Big IT, lobbied the U.S. administration politically, copying the old boy's network. Everyone now sees the White House put into effect a global plan to do two factor authentication with an offline device, as US Commerce Dept NIST level 4, since the cyber treaty, US allies and mostly knowledgeable consumers demand it. In this case, the White House is to be congradulated.
Posted by (66 comments )
Reply Link Flag
My ThinkPad is....People!
sorry, couldnt resist.
Posted by (402 comments )
Link Flag
To update my earlier comments in context, I include the below...
A year ago, January 2006, EDI Secure LLLP was purchased by IDPixie LLC which owns the patent US 6,598,031 B1 granted on July 22, 2003 for APPARATUS AND METHOD FOR ROUTING ENCRYPTED TRANSACTION CARD IDENTIFYING DATA THROUGH A PUBLIC TELEPHONE NETWORK from inventor Mr. Jeffrey Ice. So to update EDI Secure LLLP's place in the marketplace, I add the above and below data.

My Pledge

I, Mr. Abdul Tawala Ibn Ali Alishtari, pledge my Foundation to halt child slavery activities including his Global Peace Film Festival, Inc., at www.peacefilmfest.org. I pledge moral support of legal, peaceful activities and my non-profit gifts offshore, onshore and globally, primarily with philantrophy from my personal investment to help halt all fraud, violence and scams hurting innocent children, women and families so help me God.
Posted by Abdul Tawala Ibn Ali Ali (53 comments )
Link Flag
Your site is getting more annoying day by day
I do not want to fill out your questionnaire. I come here for news, not your annoying popups.
Posted by Harfeld Bilgewing (60 comments )
Reply Link Flag
Ive never ever ever
gotten a pop up on cnet
Posted by volterwd (466 comments )
Link Flag
Adware/Spyware...
You need to clean out your adware and spyware programs, they are making your life hell...
Posted by zaznet (1138 comments )
Link Flag
Your site is getting more annoying day by day
I do not want to fill out your questionnaire. I come here for news, not your annoying popups.
Posted by Harfeld Bilgewing (60 comments )
Reply Link Flag
Ive never ever ever
gotten a pop up on cnet
Posted by volterwd (466 comments )
Link Flag
Adware/Spyware...
You need to clean out your adware and spyware programs, they are making your life hell...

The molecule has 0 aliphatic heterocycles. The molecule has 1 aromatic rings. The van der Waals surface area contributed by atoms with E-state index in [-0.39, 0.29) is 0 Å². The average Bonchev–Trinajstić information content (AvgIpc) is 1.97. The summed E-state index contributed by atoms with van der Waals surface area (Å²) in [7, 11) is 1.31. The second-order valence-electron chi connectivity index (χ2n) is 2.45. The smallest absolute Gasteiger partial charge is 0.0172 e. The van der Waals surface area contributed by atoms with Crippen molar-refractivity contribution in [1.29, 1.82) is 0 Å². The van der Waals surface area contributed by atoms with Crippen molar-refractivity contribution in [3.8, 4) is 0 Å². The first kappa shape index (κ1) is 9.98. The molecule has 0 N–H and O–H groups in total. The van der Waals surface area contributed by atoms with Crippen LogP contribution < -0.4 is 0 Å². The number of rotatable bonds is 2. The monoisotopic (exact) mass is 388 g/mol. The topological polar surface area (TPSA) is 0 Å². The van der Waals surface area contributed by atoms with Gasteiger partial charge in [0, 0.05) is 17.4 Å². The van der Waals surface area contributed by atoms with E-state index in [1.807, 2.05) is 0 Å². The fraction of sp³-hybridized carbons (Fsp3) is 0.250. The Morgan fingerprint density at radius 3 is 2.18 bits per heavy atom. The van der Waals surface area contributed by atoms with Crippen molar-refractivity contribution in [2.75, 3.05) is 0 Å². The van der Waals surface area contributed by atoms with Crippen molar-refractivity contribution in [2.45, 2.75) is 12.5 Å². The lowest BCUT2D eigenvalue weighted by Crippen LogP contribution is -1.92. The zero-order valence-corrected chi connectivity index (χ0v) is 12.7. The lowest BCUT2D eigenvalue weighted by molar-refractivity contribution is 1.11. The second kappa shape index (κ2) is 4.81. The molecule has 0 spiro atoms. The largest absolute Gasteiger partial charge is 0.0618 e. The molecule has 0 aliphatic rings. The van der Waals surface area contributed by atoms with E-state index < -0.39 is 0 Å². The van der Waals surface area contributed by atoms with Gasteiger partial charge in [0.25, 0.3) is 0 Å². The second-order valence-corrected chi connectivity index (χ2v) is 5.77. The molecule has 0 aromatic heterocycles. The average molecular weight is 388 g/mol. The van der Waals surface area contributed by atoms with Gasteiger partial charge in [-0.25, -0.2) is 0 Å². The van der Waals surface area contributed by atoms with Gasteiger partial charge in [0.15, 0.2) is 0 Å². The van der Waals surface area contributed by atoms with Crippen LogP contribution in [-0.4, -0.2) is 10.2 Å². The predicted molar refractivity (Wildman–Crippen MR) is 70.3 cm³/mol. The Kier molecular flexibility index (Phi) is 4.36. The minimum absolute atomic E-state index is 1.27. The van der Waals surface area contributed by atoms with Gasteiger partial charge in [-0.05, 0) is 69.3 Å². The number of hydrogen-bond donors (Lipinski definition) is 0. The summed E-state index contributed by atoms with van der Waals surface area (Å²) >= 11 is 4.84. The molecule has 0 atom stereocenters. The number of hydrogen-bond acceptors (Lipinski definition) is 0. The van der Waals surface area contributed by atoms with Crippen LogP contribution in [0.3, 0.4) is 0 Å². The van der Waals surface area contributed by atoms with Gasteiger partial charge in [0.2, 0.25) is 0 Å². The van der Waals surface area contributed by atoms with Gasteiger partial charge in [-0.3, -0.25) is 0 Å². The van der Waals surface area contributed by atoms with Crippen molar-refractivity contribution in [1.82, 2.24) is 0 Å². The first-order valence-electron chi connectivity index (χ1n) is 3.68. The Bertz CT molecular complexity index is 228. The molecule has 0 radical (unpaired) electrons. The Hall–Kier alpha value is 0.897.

Posted by zaznet (1138 comments )
Link Flag
backdoors for the people
that jpeg bug sure took a long time fix...
I experienced it in 1998!! in a fractal image off
a news group... dang thing installed a trojen..
stop fooling yourselves folks.. your subconscious
fears are real. and even you if you try to make
your way around the invisible beast... even
acting like an angel.. your insight and
predictable behavior will nail you.. and if you
silently and invisably protest.. even
gentilally... you will get harrassed...
especially during times like these... Ciscos
behavior should be expected.. research cray
dudes...

virtualization works... I am no rich engineer or
even a hacker.. but if you control the
environment around something it can minimize the
amount of uncontrolled variables in an equation.
security experts call this stuff buffer zones..

why dont you people get off your high horses and
talk about what does work rather than what does
not... and what happend to those linux boxes with
all those nic cards and bus extenders? those
things still around? Hey ISCSI is the future you
know.. some of those nics or host bus adapters I
should say are worth drooling over...

Ok I will shut up now... as soon as my openwrt
compiles.....
Posted by (187 comments )
Reply Link Flag
backdoors for the people
that jpeg bug sure took a long time fix...
I experienced it in 1998!! in a fractal image off
a news group... dang thing installed a trojen..
stop fooling yourselves folks.. your subconscious
fears are real. and even you if you try to make
your way around the invisible beast... even
acting like an angel.. your insight and